Techniques

Tempering Chocolate

Why do I need to temper my chocolate?

There are two types of chocolate which can be used for baking, cooking or melting, real chocolate and compound.

When you are buying chocolate from the supermarket, it has already been tempered and therefore looks shiny, hard and snaps crisply when broken. However, once you melt it, in order for it to return to a shiny hard appearance and texture, you must temper it again.

Most likely you will only need to temper real chocolate at home if you are making your own chocolates using chocolate moulds or wanting to give your desserts a glossy hard chocolate finish. Tempering will ensure that your chocolate regains its shine and prevents it from appearing cloudy or blotchy when finally set.

So what happens once tempered chocolate is melted?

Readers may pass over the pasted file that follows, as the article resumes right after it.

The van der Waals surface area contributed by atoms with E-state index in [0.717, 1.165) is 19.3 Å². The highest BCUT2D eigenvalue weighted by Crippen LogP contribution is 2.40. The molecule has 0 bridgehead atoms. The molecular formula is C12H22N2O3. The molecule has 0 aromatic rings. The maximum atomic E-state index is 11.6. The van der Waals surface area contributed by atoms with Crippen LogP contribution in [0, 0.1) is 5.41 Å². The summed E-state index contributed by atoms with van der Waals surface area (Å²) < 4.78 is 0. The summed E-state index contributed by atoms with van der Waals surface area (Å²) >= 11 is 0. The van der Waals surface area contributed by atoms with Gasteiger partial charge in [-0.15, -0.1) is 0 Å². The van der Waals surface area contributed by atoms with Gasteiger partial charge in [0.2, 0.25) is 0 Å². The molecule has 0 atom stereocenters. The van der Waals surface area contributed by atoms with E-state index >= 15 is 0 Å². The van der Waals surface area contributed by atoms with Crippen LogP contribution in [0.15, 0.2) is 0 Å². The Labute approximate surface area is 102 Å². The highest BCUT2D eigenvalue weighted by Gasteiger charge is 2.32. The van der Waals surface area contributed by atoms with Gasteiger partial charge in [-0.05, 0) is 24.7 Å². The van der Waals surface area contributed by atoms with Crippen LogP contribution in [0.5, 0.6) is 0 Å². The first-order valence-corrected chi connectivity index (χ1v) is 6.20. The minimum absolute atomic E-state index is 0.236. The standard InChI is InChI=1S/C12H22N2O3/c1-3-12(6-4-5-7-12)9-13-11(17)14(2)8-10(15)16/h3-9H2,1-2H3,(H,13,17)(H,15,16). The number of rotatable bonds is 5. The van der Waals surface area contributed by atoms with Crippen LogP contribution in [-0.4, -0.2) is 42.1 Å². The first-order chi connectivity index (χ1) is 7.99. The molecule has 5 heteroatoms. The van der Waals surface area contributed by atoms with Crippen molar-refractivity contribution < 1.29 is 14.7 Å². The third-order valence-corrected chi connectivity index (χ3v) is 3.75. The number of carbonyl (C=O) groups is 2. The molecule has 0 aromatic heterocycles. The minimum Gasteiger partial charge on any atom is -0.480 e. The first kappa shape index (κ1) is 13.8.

The cocoa butter crystals are in suspension with the cocoa solids until the chocolate is warmed. Once you have warmed the chocolate, this suspension is broken and when the chocolate cools, the cocoa butter crystals rise to the top, making white streaks on the tops of your chocolate sweets. This is called ‘blooming’. It won’t affect the flavour, but it doesn’t look very good!

Tempering returns the cocoa butter crystals to suspension within the chocolate and produces a chocolate with a deep shiny gloss.

 

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